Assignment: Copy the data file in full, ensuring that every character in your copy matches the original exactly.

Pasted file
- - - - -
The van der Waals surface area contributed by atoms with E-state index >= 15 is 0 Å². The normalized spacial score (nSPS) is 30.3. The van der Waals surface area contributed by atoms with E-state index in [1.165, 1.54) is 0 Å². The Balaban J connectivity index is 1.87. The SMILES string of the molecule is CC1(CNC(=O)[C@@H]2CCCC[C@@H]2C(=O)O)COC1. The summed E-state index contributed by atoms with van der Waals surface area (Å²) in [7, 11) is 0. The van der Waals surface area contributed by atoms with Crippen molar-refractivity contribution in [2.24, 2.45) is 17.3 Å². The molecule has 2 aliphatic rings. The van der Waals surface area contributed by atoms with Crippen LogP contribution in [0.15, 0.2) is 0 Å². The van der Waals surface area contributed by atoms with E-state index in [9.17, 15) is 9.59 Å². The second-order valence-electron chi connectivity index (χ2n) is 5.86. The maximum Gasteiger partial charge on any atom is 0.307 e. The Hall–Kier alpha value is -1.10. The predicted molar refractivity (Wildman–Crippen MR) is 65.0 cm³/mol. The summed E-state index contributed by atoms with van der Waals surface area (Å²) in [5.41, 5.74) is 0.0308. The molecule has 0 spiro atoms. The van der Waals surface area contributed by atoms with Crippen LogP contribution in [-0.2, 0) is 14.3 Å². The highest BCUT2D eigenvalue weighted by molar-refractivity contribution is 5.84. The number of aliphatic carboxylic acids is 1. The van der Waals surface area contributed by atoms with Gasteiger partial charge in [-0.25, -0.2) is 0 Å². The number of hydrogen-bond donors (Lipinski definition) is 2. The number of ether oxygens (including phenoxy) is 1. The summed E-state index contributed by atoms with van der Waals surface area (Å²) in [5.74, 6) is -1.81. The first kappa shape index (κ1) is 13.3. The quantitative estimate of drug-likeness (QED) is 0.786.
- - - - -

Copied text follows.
The van der Waals surface area contributed by atoms with E-state index >= 15 is 0 Å². The normalized spacial score (nSPS) is 30.3. The van der Waals surface area contributed by atoms with E-state index in [1.165, 1.54) is 0 Å². The Balaban J connectivity index is 1.87. The SMILES string of the molecule is CC1(CNC(=O)[C@@H]2CCCC[C@@H]2C(=O)O)COC1. The summed E-state index contributed by atoms with van der Waals surface area (Å²) in [7, 11) is 0. The van der Waals surface area contributed by atoms with Crippen molar-refractivity contribution in [2.24, 2.45) is 17.3 Å². The molecule has 2 aliphatic rings. The van der Waals surface area contributed by atoms with Crippen LogP contribution in [0.15, 0.2) is 0 Å². The van der Waals surface area contributed by atoms with E-state index in [9.17, 15) is 9.59 Å². The second-order valence-electron chi connectivity index (χ2n) is 5.86. The maximum Gasteiger partial charge on any atom is 0.307 e. The Hall–Kier alpha value is -1.10. The predicted molar refractivity (Wildman–Crippen MR) is 65.0 cm³/mol. The summed E-state index contributed by atoms with van der Waals surface area (Å²) in [5.41, 5.74) is 0.0308. The molecule has 0 spiro atoms. The van der Waals surface area contributed by atoms with Crippen LogP contribution in [-0.2, 0) is 14.3 Å². The highest BCUT2D eigenvalue weighted by molar-refractivity contribution is 5.84. The number of aliphatic carboxylic acids is 1. The van der Waals surface area contributed by atoms with Gasteiger partial charge in [-0.25, -0.2) is 0 Å². The number of hydrogen-bond donors (Lipinski definition) is 2. The number of ether oxygens (including phenoxy) is 1. The summed E-state index contributed by atoms with van der Waals surface area (Å²) in [5.74, 6) is -1.81. The first kappa shape index (κ1) is 13.3. The quantitative estimate of drug-likeness (QED) is 0.786.